Project: “SELF-ASSEMBLY POLYMERIC NANO-BIOMATERIALS FOR DRUG DELIVERY AND TARGETING” -“NANOTAR” (Marie Curie Reintegration-European Union’s – Seventh Framework Programme under grant agreement #612675-MC-NANOTAR)
Scientific background and Relevance
Approximately 35 million people are infected with HIV worldwide and 2.3 million in Europe. HIV is the leading cause of death due to infection and claims approximately 2-2.5 million lives every year. The High Activity Antiretroviral Therapy (HAART) is a combination of at least three antiretrovirals (ARVs) administered on a daily basis for life to control the infection. HAART made the disease manageable, extending the lifespan of the infected patients for more than one decade. Epidemiology reveals that optimal therapeutic results are attained only when treatment adherence levels are >95%.
The frequent administration of several drugs in high doses is a cause of patient incompliance and a source of resistance. Infected children constitute a high-risk sub-population due to the lack of approved drugs and appropriate pharmaceutical products. The World Health Assembly recognized children’s right to access safe, effective and proven medicines. HIV is chronic because intracellular and anatomical viral reservoirs perpetuate the infection.
Active transport mechanisms involving proteins of the ATP-binding cassette (ABCs) (e.g., P-glycoprotein, P-gp) in the intestinal epithelium remove ARVs in the basolateral-to-apical direction (against a concentration gradient), reducing their oral bioavailability. A remarkable technological gap between the commercially available products and the optimal features envisioned for a compliant ARV medication is apparent. Emerging research is increasingly being focused on the development of innovative ARV delivery strategies.
TB is the second most lethal infection behind HIV, accounting for 1.5 million annual deaths. The WHO declared the global sanitary emergency in 1993 owing to the high prevalence of the HIV/TB co-infection. The first-line pharmacotherapy of non-drug resistant TB is divided into two phases combining four drugs and lasting at least six months. Both phases comprise the co-administration of rifampicin (RIF) and isoniazid (INH).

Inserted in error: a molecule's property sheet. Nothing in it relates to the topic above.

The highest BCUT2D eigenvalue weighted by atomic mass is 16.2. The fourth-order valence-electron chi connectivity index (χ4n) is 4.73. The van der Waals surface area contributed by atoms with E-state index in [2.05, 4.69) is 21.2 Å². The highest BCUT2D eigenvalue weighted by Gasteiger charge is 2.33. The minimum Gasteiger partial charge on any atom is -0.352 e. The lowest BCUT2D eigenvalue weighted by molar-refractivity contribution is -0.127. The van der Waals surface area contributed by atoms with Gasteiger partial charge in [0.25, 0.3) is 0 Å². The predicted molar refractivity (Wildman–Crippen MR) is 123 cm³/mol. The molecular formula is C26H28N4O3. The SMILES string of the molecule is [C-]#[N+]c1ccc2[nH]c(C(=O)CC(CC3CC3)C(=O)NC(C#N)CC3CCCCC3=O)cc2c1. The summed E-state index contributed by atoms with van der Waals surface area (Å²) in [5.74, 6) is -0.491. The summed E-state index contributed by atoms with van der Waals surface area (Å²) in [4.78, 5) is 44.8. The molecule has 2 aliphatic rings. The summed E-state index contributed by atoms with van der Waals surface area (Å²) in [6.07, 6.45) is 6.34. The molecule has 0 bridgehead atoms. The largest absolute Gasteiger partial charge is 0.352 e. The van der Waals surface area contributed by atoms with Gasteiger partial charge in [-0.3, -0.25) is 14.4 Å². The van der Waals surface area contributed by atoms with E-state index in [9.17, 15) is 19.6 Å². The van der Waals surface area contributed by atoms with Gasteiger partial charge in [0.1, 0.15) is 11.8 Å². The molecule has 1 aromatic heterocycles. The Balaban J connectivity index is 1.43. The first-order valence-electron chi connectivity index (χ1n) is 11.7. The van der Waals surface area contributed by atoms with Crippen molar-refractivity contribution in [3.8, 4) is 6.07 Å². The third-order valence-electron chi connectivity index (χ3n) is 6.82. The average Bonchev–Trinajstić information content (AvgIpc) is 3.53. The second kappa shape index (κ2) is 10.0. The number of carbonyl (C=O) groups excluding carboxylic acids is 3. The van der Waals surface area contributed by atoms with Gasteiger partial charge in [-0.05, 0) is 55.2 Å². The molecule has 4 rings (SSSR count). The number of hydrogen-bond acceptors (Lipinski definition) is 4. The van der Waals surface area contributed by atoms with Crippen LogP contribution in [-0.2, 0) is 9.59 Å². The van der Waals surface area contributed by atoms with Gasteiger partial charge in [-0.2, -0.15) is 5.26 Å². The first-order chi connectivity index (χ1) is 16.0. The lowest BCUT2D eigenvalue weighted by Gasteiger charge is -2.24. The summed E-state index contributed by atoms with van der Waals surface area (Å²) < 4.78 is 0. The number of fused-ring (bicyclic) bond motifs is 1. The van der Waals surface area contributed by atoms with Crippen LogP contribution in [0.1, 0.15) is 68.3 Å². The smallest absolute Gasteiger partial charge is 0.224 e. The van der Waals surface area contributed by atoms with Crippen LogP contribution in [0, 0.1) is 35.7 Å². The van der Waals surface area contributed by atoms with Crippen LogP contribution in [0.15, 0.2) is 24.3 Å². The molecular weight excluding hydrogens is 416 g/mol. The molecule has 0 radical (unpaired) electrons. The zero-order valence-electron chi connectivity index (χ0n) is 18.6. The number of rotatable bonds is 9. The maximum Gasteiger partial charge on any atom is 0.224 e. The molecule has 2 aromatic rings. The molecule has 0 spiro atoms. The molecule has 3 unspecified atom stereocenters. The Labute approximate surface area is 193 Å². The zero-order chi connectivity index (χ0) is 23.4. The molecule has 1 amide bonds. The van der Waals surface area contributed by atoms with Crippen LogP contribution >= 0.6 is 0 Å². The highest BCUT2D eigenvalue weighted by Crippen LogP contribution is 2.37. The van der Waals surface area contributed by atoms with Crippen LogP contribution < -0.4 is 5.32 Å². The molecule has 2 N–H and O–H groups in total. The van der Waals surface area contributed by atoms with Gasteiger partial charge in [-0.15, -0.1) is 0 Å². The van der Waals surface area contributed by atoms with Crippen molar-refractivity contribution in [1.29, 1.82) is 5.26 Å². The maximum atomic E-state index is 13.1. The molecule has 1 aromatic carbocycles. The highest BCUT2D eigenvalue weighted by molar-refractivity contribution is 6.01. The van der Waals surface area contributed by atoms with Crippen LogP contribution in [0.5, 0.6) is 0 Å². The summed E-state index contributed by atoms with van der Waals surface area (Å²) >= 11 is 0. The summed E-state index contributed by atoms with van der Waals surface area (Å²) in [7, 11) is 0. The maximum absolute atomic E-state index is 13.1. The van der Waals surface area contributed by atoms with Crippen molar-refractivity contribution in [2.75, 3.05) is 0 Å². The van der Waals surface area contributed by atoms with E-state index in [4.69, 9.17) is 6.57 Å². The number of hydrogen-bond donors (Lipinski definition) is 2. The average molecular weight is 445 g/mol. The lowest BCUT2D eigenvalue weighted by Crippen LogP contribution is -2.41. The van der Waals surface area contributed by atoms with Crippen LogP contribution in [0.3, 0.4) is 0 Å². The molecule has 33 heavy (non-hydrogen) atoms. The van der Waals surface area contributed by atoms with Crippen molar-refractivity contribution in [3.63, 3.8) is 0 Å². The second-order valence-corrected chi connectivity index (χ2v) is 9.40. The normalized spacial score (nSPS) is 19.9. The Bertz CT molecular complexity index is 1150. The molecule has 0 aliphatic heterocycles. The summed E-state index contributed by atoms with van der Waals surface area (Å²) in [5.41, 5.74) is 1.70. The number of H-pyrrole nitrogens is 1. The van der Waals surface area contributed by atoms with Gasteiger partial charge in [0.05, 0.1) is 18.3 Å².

Regular TB is curable but it still represents more than 25% and 2.4% of the preventable and of all deaths worldwide, respectively. The main reason of therapeutic failure is low patient compliance. As in HIV, the profitability of innovative products is low, accounting for the relatively slow pace in drug discovery and pharmaceutical development. New drugs are expected to be more effective against resistant strains than the first-line ones, though they are more expensive and less affordable in the countries mainly hit by the scourge.
The development of innovative pharmaceutical products of first-line drugs could lead to a breakthrough in the therapy. FP6 supported TB projects in vaccines, drugs and diagnostics, for a total budget of 60 million Euros. FP7 continues with this level of support. Similarly to HIV, nanotechnology research for TB treatment is not addressed in FP7.
Pharmaceutical Nano-Materials Science
Until the mid-1990s, the development of pharmaceutical and drug delivery products relied on a trial-and-error approach that resulted in inefficient, time-consuming and expensive development processes. Pharmaceutical Materials Science has emerged as a new discipline defined as the study of the physical properties and behavior of materials of pharmaceutical interest (MPIs) in relation to product performance; MPIs comprise drugs and non-pharmacologically active excipients.
The implementation of the basic principles of materials science catalyzed the transformation of pharmaceutical product development from an art to a science. The study of the relationship between the structure and the properties of drugs, excipients and their combinations has become a pillar of the rational development of innovative products. The consolidation of robust and versatile technology platforms is crucial to reduce the drug attrition rates.
Tailoring products with features required by children is another challenge. The global nanotechnology-based drug delivery market is expected to become a multibillion dollar market in 2015. Following this, the field could be renamed asPharmaceutical Nanomaterials Science.